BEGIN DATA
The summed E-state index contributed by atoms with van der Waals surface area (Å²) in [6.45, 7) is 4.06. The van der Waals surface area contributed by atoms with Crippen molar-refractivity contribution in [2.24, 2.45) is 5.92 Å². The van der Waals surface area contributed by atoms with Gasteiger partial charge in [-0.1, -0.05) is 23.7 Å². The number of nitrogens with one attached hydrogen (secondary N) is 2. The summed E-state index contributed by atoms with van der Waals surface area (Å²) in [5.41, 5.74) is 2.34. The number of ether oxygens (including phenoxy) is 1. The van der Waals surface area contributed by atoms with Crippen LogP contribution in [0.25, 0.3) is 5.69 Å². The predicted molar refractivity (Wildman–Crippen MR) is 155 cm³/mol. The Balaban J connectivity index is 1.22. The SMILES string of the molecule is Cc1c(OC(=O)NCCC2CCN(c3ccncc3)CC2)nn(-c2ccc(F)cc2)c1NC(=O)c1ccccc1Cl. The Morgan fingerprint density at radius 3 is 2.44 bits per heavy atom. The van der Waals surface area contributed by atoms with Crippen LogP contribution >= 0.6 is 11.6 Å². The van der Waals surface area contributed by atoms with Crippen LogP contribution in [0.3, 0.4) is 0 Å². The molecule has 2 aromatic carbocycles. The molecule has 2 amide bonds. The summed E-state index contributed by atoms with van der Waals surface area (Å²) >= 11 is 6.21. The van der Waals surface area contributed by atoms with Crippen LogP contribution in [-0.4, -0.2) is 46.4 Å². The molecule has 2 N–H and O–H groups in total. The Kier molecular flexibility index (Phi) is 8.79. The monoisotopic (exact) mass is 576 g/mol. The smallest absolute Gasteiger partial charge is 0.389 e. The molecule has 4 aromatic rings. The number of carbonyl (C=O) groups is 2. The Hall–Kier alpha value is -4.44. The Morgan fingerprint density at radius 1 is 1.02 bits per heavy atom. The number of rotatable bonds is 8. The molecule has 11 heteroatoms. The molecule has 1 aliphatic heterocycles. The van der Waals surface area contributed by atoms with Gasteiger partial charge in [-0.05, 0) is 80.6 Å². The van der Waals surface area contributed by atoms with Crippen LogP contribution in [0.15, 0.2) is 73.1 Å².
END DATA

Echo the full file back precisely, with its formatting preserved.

The summed E-state index contributed by atoms with van der Waals surface area (Å²) in [6.45, 7) is 4.06. The van der Waals surface area contributed by atoms with Crippen molar-refractivity contribution in [2.24, 2.45) is 5.92 Å². The van der Waals surface area contributed by atoms with Gasteiger partial charge in [-0.1, -0.05) is 23.7 Å². The number of nitrogens with one attached hydrogen (secondary N) is 2. The summed E-state index contributed by atoms with van der Waals surface area (Å²) in [5.41, 5.74) is 2.34. The number of ether oxygens (including phenoxy) is 1. The van der Waals surface area contributed by atoms with Crippen LogP contribution in [0.25, 0.3) is 5.69 Å². The predicted molar refractivity (Wildman–Crippen MR) is 155 cm³/mol. The Balaban J connectivity index is 1.22. The SMILES string of the molecule is Cc1c(OC(=O)NCCC2CCN(c3ccncc3)CC2)nn(-c2ccc(F)cc2)c1NC(=O)c1ccccc1Cl. The Morgan fingerprint density at radius 3 is 2.44 bits per heavy atom. The van der Waals surface area contributed by atoms with Crippen LogP contribution >= 0.6 is 11.6 Å². The van der Waals surface area contributed by atoms with Crippen LogP contribution in [0.3, 0.4) is 0 Å². The molecule has 2 aromatic carbocycles. The molecule has 2 amide bonds. The summed E-state index contributed by atoms with van der Waals surface area (Å²) >= 11 is 6.21. The van der Waals surface area contributed by atoms with Crippen LogP contribution in [-0.4, -0.2) is 46.4 Å². The molecule has 2 N–H and O–H groups in total. The Kier molecular flexibility index (Phi) is 8.79. The monoisotopic (exact) mass is 576 g/mol. The smallest absolute Gasteiger partial charge is 0.389 e. The molecule has 4 aromatic rings. The number of carbonyl (C=O) groups is 2. The Hall–Kier alpha value is -4.44. The Morgan fingerprint density at radius 1 is 1.02 bits per heavy atom. The number of rotatable bonds is 8. The molecule has 11 heteroatoms. The molecule has 1 aliphatic heterocycles. The van der Waals surface area contributed by atoms with Gasteiger partial charge in [-0.05, 0) is 80.6 Å². The van der Waals surface area contributed by atoms with Crippen LogP contribution in [0.15, 0.2) is 73.1 Å².